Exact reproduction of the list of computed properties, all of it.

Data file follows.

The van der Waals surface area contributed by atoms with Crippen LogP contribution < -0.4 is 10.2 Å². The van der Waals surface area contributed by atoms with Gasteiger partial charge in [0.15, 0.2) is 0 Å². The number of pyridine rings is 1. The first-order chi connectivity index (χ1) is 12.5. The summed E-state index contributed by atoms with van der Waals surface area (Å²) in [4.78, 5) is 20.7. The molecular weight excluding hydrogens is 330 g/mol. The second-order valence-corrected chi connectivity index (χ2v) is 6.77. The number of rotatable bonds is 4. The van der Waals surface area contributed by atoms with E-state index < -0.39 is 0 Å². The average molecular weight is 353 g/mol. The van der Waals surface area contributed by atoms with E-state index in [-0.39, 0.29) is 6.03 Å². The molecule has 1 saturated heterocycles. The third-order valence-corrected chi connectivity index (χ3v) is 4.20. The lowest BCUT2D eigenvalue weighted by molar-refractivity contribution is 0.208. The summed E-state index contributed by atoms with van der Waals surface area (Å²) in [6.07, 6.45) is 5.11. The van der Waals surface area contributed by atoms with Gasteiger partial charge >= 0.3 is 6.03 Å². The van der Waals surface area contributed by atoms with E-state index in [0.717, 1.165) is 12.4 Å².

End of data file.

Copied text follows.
The van der Waals surface area contributed by atoms with Crippen LogP contribution < -0.4 is 10.2 Å². The van der Waals surface area contributed by atoms with Gasteiger partial charge in [0.15, 0.2) is 0 Å². The number of pyridine rings is 1. The first-order chi connectivity index (χ1) is 12.5. The summed E-state index contributed by atoms with van der Waals surface area (Å²) in [4.78, 5) is 20.7. The molecular weight excluding hydrogens is 330 g/mol. The second-order valence-corrected chi connectivity index (χ2v) is 6.77. The number of rotatable bonds is 4. The van der Waals surface area contributed by atoms with E-state index < -0.39 is 0 Å². The average molecular weight is 353 g/mol. The van der Waals surface area contributed by atoms with E-state index in [-0.39, 0.29) is 6.03 Å². The molecule has 1 saturated heterocycles. The third-order valence-corrected chi connectivity index (χ3v) is 4.20. The lowest BCUT2D eigenvalue weighted by molar-refractivity contribution is 0.208. The summed E-state index contributed by atoms with van der Waals surface area (Å²) in [6.07, 6.45) is 5.11. The van der Waals surface area contributed by atoms with Gasteiger partial charge >= 0.3 is 6.03 Å². The van der Waals surface area contributed by atoms with E-state index in [0.717, 1.165) is 12.4 Å².